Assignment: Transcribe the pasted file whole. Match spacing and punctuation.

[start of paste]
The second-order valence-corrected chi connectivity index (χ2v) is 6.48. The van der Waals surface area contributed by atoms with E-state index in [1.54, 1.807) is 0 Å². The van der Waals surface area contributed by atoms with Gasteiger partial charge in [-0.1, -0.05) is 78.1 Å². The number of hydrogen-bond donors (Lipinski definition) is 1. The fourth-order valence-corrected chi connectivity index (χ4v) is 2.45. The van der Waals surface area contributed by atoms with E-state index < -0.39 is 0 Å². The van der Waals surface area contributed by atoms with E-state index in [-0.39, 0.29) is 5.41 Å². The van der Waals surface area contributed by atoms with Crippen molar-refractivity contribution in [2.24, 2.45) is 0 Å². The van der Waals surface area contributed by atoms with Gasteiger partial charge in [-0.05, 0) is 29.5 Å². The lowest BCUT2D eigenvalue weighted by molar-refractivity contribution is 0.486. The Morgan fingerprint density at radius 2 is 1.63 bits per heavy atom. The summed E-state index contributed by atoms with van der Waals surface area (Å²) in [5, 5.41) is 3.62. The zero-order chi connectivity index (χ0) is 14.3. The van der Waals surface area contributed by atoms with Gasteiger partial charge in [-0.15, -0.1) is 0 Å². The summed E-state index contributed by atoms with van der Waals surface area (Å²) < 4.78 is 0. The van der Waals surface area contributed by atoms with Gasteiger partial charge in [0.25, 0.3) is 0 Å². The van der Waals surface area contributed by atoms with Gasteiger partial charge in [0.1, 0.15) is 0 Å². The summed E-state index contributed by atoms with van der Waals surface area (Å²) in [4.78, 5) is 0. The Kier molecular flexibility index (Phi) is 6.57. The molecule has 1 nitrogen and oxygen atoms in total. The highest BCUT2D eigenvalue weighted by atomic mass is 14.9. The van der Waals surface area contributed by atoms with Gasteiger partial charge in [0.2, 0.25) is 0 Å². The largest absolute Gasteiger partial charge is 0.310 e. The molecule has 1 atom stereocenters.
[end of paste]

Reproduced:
The second-order valence-corrected chi connectivity index (χ2v) is 6.48. The van der Waals surface area contributed by atoms with E-state index in [1.54, 1.807) is 0 Å². The van der Waals surface area contributed by atoms with Gasteiger partial charge in [-0.1, -0.05) is 78.1 Å². The number of hydrogen-bond donors (Lipinski definition) is 1. The fourth-order valence-corrected chi connectivity index (χ4v) is 2.45. The van der Waals surface area contributed by atoms with E-state index < -0.39 is 0 Å². The van der Waals surface area contributed by atoms with E-state index in [-0.39, 0.29) is 5.41 Å². The van der Waals surface area contributed by atoms with Crippen molar-refractivity contribution in [2.24, 2.45) is 0 Å². The van der Waals surface area contributed by atoms with Gasteiger partial charge in [-0.05, 0) is 29.5 Å². The lowest BCUT2D eigenvalue weighted by molar-refractivity contribution is 0.486. The Morgan fingerprint density at radius 2 is 1.63 bits per heavy atom. The summed E-state index contributed by atoms with van der Waals surface area (Å²) in [5, 5.41) is 3.62. The zero-order chi connectivity index (χ0) is 14.3. The van der Waals surface area contributed by atoms with Gasteiger partial charge in [-0.15, -0.1) is 0 Å². The summed E-state index contributed by atoms with van der Waals surface area (Å²) < 4.78 is 0. The van der Waals surface area contributed by atoms with Gasteiger partial charge in [0.25, 0.3) is 0 Å². The van der Waals surface area contributed by atoms with Gasteiger partial charge in [0.1, 0.15) is 0 Å². The summed E-state index contributed by atoms with van der Waals surface area (Å²) in [4.78, 5) is 0. The Kier molecular flexibility index (Phi) is 6.57. The molecule has 1 nitrogen and oxygen atoms in total. The highest BCUT2D eigenvalue weighted by atomic mass is 14.9. The van der Waals surface area contributed by atoms with Gasteiger partial charge in [0.2, 0.25) is 0 Å². The largest absolute Gasteiger partial charge is 0.310 e. The molecule has 1 atom stereocenters.